Fear – Why do unrealistic things scare us?

Last night just before I turned off my phone I was scrolling through Instagram and an advert for a horror movie popped up. It was one of those quick flash ones where you’ve seen what you really didn’t want to see before you can turn it off. So in this case lots of flick images of someone screaming, scary writing and then the boy, the ventriloquist dummy sat on the bed. Technically I didn’t see anything scary but as I was lying in bed that night suddenly all I could think of was the dummy. In my mind it was standing in my dark bedroom just looking at me. I thought I’d just switch the light on but suddenly fear gripped me and I could visualise myself turning the light on and it was just sat there, head tilted looking at me. My imagination took over as I switched my light on quickly and turned it off only to think that maybe it had moved to the bedside table. Then did I feel it touching my hair. It was absolutely ridiculous but instead of feeling too scared to sleep I started writing up an article in my head about why it made me so scared, I hadn’t seen anything particularly terrifying so why had it affected me like that. Just like beauty is in the eye of the beholder is irrational fear be in the mind of the viewer.

This morning in the light of day it feels silly, though I can still remember the fear that I was feeling. But the more I thought about it I wondered why a few quick flashes of a horror movie had affected me quite so much? Perhaps it’s to do with the connotations of the dummy. It’s a distorted perception of reality, it feels close to being a human without actually being human. It requires a person to move it so is that why it feels so terrifying when it moves on it’s own. Perhaps it’s the blood red lips that smile so eerily and creepily at you. Or the connotations in the mind that the screaming from those few clips is related to this thing and therefore it is something to be feared.

Your mind can play tricks on you, it can make you see things that aren’t there and film makers in the horror industry or simply in a movie where fear is included (such as a dramatic chase sequence, someone at the door scenario) use this to great effect it’s a fear of the unknown yet at the same time a fear of the known. Dolls are a favourite childhood toy yet when you are older how is it that it can suddenly develop fear around it. Is this because that as you get older you learn more about things and take in more information, surely not as this would make you more sensible and you would see that is wasn’t at all practical or realistic. A doll or dummy couldn’t’ come to life so why does it strike such fear into us. Of course I’m not saying everyone is scared of something like that but for horror movie producers to continually use such things in their movies it shows it does generate fear.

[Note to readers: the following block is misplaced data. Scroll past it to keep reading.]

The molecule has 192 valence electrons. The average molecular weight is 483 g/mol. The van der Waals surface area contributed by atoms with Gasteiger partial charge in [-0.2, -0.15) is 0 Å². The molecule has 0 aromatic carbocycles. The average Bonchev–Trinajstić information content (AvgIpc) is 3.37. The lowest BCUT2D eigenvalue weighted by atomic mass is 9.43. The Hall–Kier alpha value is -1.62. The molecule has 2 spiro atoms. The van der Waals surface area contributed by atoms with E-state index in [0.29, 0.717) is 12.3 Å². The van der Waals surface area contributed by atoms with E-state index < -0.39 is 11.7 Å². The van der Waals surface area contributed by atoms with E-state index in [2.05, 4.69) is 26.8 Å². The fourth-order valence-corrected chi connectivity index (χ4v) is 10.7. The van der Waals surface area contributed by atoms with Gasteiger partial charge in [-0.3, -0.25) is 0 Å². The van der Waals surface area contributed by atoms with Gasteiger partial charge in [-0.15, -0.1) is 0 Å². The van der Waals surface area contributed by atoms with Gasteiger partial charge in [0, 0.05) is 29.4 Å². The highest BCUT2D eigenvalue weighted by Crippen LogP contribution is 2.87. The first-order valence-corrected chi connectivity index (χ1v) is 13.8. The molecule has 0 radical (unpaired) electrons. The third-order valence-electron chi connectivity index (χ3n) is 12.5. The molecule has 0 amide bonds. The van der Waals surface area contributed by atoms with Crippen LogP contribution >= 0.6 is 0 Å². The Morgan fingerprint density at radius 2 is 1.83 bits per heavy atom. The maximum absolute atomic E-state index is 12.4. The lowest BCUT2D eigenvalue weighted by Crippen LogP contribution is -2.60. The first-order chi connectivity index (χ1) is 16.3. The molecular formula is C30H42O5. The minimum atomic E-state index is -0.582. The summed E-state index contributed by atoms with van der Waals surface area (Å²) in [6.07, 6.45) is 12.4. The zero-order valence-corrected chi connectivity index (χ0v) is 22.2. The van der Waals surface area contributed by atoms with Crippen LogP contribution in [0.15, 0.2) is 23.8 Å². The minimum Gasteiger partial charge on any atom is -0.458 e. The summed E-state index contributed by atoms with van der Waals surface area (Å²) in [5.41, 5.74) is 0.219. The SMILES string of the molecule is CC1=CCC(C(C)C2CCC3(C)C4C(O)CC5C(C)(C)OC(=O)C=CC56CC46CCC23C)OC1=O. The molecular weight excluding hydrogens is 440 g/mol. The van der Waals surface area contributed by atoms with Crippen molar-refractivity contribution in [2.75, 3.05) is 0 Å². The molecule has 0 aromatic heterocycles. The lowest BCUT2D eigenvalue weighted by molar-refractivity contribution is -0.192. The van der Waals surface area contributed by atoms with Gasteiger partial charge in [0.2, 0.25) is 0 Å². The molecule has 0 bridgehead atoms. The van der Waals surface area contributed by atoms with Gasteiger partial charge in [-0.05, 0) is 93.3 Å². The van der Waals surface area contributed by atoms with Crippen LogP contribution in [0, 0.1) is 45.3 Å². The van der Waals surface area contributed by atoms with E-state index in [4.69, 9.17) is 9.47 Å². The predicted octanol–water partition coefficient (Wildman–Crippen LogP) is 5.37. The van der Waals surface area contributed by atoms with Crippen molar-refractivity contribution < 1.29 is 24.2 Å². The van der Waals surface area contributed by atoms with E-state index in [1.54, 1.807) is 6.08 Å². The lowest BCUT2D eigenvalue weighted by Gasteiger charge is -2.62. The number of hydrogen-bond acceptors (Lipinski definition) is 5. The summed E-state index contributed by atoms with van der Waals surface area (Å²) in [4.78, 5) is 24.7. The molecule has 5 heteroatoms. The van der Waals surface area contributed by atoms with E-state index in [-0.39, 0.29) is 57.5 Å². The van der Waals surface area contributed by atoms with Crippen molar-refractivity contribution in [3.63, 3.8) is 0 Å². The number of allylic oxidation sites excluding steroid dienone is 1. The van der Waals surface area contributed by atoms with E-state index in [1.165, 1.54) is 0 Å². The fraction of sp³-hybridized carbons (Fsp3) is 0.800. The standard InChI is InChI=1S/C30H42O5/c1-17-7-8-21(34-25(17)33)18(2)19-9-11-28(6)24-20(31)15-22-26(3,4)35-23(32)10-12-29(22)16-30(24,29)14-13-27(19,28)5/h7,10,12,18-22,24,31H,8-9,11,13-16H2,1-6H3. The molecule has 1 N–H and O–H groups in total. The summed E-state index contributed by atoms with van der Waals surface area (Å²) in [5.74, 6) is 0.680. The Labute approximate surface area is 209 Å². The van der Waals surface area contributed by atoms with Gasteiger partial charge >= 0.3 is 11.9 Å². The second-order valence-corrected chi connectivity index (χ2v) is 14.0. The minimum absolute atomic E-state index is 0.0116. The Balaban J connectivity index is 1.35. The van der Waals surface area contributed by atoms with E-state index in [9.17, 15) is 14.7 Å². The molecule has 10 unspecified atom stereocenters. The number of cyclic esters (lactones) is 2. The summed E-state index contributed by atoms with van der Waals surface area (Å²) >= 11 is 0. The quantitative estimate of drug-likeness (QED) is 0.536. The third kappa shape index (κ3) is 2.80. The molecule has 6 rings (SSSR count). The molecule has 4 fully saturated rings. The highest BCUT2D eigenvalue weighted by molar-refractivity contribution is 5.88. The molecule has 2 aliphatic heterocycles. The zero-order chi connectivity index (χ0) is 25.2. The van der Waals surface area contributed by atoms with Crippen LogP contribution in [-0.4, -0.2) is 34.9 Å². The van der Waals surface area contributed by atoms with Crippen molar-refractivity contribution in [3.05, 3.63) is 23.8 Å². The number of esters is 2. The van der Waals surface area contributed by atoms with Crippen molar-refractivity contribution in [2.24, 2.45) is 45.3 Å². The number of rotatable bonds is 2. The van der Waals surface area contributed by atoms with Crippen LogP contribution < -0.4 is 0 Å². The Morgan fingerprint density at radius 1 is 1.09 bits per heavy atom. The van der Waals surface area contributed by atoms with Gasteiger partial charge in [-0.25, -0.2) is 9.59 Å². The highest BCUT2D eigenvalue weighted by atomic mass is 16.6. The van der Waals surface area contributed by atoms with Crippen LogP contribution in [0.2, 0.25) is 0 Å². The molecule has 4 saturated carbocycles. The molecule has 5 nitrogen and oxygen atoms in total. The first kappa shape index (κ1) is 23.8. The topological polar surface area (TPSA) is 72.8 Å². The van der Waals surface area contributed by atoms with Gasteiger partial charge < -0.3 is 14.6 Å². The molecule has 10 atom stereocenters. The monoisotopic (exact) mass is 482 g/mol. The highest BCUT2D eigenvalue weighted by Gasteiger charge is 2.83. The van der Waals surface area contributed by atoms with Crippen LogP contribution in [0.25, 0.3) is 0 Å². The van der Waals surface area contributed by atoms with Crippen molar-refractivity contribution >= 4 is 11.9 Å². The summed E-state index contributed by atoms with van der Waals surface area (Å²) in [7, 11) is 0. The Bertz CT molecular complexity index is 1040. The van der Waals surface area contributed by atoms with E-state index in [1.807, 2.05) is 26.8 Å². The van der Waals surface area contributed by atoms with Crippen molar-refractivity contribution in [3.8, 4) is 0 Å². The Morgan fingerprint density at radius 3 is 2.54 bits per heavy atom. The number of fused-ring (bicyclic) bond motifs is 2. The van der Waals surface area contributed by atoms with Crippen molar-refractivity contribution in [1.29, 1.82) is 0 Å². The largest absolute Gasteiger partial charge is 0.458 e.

Maybe it brings back childhood fears. I remember I used to read the goosebumps series when I was little, it was pretty scary stuff especially reading under the duvet with a torch late into the night when you felt the only one awake in the world. I passed them onto my sister who picked unfortunately ‘The Night of the Living Dummy’ she was very young and enjoyed it. But it was after she’d finished the book that the fear really hit. She was terrified that it was going to be there in the room with her. And her fear was contagious (though I hadn’t read that one) the bits she’d mentioned had me feeling pretty terrified too.

“They tap into that fear we have of things that are attempting to be but are not human.”

Andrew Weaver sums it up very well, ““When you leave it up someone’s imagination, we can conjure things that can frighten us much better or effectively than what most filmmakers can invent and put onscreen,””

So there is fear in the unknown, and it’s in the unknown that the mind takes over, linking things together, drawing back into your childhood, into your deepest fears, spinning them all together with your imagination, fears and worries until you feel wrapped in a pretty paralysing web. From a movie point of view it feels important to leave out certain details and leave it to the viewers imagination. There’s a dark shadow in the hallway. Don’t immediately have them pull their hood down and see a scary looking guy. Why not just keep the hood up. A character thinks of a terrible event that happened to them, give them glimpses of memories but never actually spell the whole thing out.

“Fear is a funny thing. It can take over our minds and make us believe danger is imminent even when we are perfectly safe. It can supercharge our emotions until we’re almost blinded by what we believe to be a very valid state of mind. It can hold a lot of power—but only if you allow it to. Difficult as it might be to see sometimes, we have more control over our fears than we let on. It’s often easier to give into them, to let them take over, but we have the power to take back our own minds, directing our attention back to what’s rational and true. Obviously the fear I’ve discussed here isn’t a major one (or a rational one), but it shows how a small thing can gradually manifest itself into a big thing if you don’t make an effort to conquer the fear.”




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